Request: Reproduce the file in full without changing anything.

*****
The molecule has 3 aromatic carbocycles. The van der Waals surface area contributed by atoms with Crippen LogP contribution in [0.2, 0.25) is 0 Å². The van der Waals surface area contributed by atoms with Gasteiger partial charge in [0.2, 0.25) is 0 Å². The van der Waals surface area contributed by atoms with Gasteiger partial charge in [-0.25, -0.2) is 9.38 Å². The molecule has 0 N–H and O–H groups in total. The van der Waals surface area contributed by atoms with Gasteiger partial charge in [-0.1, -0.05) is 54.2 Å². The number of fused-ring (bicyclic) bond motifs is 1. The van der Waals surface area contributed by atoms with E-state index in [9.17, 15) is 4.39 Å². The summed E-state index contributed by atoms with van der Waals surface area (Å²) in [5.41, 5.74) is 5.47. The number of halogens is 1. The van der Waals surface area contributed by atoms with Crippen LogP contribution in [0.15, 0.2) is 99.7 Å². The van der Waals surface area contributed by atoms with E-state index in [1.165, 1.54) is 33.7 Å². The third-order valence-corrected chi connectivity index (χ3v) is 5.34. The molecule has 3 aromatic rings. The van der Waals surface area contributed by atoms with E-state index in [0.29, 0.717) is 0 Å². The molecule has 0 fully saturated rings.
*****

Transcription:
The molecule has 3 aromatic carbocycles. The van der Waals surface area contributed by atoms with Crippen LogP contribution in [0.2, 0.25) is 0 Å². The van der Waals surface area contributed by atoms with Gasteiger partial charge in [0.2, 0.25) is 0 Å². The van der Waals surface area contributed by atoms with Gasteiger partial charge in [-0.25, -0.2) is 9.38 Å². The molecule has 0 N–H and O–H groups in total. The van der Waals surface area contributed by atoms with Gasteiger partial charge in [-0.1, -0.05) is 54.2 Å². The number of fused-ring (bicyclic) bond motifs is 1. The van der Waals surface area contributed by atoms with E-state index in [9.17, 15) is 4.39 Å². The summed E-state index contributed by atoms with van der Waals surface area (Å²) in [5.41, 5.74) is 5.47. The number of halogens is 1. The van der Waals surface area contributed by atoms with Crippen LogP contribution in [0.15, 0.2) is 99.7 Å². The van der Waals surface area contributed by atoms with E-state index in [1.165, 1.54) is 33.7 Å². The third-order valence-corrected chi connectivity index (χ3v) is 5.34. The molecule has 3 aromatic rings. The van der Waals surface area contributed by atoms with E-state index in [0.29, 0.717) is 0 Å². The molecule has 0 fully saturated rings.